How some budgets got curious names like Dream, Black and Rollback
The ones that stand out for their uniqueness draw fitting tags unto themselves.
The ones that stand out for their uniqueness draw fitting tags unto themselves. That's how one budget came to be called the Black Budget, another the Rollback Budget. And not to forget the Dream Budget — the one that had heavily slashed taxes.
Here is a look at a few of them and the reasons why they got those curious labels.
The Rollback Budget
The Budget presented by Yashwant Sinha in 2002-03 has a special, unenviable place in history. It came to be known as the 'rollback budget' after Sinha, the Finance Minister in the then NDA government, had to subsequently roll back many of his proposals.
In his budget, Sinha had reduced subsidy on fertilisers and income-tax rebate under Section 88, raised PDS prices of LPG, kerosene and sugar, and cut interest rates for small savings.
Populist pressure soon made things tough for Sinha. He eventually had to give in to the pressure piled up by opposition parties and even by some from his own party.
Sinha, however, was able to save a few of his key proposals such as linking small saving rates to market-determined rates of interest, and taxing dividend incomes in the hands of investors. But the name — the rollback budget — stuck.
The Dream Budget
The 1997 general budget that cut income and corporate taxes heavily came to be known as the 'Dream Budget'. In that budget, P Chidambaram — then a member of Tamil Manila Congress and the finance minister in the HD Deve Gowda government — brought in steep reduction in tax rates with a view to increasing compliance.
Chidambaram did away with the surcharges on corporate tax and slashed the tax rate to 35 per cent. He also cut the peak customs duty rate to 40 per cent from 50 per cent.
The economic theory of Laffer Curve shows the relationship between rates of taxation and the government revenue. According to this theory, raising taxes cannot be a surefire way to raise revenues. Chidambaram's corporate tax cuts were based on the hope that it would increase tax compliance as high rates had proved to be a big dampener.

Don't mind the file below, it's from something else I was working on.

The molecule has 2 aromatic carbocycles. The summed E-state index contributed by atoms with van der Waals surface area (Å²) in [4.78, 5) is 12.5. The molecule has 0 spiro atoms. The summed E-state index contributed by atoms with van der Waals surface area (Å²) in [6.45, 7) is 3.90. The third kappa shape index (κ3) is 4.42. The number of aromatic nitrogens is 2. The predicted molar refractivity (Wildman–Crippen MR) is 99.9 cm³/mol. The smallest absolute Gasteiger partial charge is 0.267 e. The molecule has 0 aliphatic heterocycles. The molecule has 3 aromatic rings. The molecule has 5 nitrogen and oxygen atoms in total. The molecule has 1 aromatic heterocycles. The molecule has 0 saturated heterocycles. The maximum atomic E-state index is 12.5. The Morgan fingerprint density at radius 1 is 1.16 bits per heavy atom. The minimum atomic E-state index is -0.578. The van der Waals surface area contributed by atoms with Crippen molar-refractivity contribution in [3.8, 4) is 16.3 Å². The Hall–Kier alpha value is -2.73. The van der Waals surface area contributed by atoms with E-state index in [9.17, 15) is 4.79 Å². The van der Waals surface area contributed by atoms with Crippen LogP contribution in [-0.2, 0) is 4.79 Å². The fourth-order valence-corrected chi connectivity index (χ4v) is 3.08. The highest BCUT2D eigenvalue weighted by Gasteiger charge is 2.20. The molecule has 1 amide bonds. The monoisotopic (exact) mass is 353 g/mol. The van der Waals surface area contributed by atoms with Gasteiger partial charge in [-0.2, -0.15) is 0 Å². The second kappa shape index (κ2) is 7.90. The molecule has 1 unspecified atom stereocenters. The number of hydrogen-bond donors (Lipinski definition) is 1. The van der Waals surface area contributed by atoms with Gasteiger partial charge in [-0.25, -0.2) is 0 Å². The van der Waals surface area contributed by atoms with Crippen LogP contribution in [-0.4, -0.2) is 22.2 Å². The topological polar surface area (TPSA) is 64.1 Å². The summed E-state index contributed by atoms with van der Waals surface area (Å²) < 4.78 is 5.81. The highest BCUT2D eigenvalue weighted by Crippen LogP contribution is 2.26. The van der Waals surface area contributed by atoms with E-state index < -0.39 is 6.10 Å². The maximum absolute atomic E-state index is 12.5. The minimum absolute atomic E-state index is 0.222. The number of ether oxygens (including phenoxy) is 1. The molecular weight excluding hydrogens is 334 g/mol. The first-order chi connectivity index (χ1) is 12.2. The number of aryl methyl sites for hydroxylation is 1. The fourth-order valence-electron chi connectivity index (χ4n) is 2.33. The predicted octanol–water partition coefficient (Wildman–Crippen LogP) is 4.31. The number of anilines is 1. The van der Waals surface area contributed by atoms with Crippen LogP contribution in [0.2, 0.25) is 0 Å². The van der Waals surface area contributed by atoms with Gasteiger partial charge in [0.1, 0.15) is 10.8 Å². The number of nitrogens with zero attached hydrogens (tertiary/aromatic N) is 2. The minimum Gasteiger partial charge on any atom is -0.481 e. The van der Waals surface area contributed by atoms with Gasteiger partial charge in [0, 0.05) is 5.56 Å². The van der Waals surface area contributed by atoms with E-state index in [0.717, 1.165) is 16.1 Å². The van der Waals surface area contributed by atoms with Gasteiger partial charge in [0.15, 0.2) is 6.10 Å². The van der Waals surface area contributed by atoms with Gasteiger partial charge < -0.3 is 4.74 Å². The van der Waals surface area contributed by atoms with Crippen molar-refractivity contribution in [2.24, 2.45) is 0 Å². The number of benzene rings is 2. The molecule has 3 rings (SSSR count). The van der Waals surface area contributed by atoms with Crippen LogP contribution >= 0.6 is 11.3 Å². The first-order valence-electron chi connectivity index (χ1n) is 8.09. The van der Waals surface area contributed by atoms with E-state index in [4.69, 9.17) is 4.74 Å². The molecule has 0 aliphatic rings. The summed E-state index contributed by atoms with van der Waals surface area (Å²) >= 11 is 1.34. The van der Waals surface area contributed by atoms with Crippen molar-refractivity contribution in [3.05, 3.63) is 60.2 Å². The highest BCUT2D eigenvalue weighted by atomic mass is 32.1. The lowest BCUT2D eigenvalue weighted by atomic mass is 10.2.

A month after the budget the Deve Gowda government fell. It is difficult to gauge the immediate impact of Chidambaram's potentially far-reaching steps because a little while after the Dream Budget the debilitating Asian financial crisis had set in, roiling all economies in the region.
But in the long run, the tax cuts did have a positive impact on the Indian economy. In fact, Chidambaram's budget was seen as a continuation of the reforms and liberalisation ushered in by Manmohan Singh during the PV Narsimha Rao government in 1991.
The budget presented in 1973 by Yashwantrao B. Chavan, the finance minister in the Indira Gandhi government, was grim enough to deserve this bleak labelling.
The bleakest thing about that Budget was a deficit of Rs 550 crore. There was one more factor that may've had a hand in getting it the 'black' tag: it contained the proposal of nationalising India's coal mines.
This proposal was aimed at facilitating uninterrupted supply of coal to cater to the quickly rising demand from industries like steel, cement and power.
Contrary to expectations, the Budget only affected coal production in the long run and India had to depend on coal imports.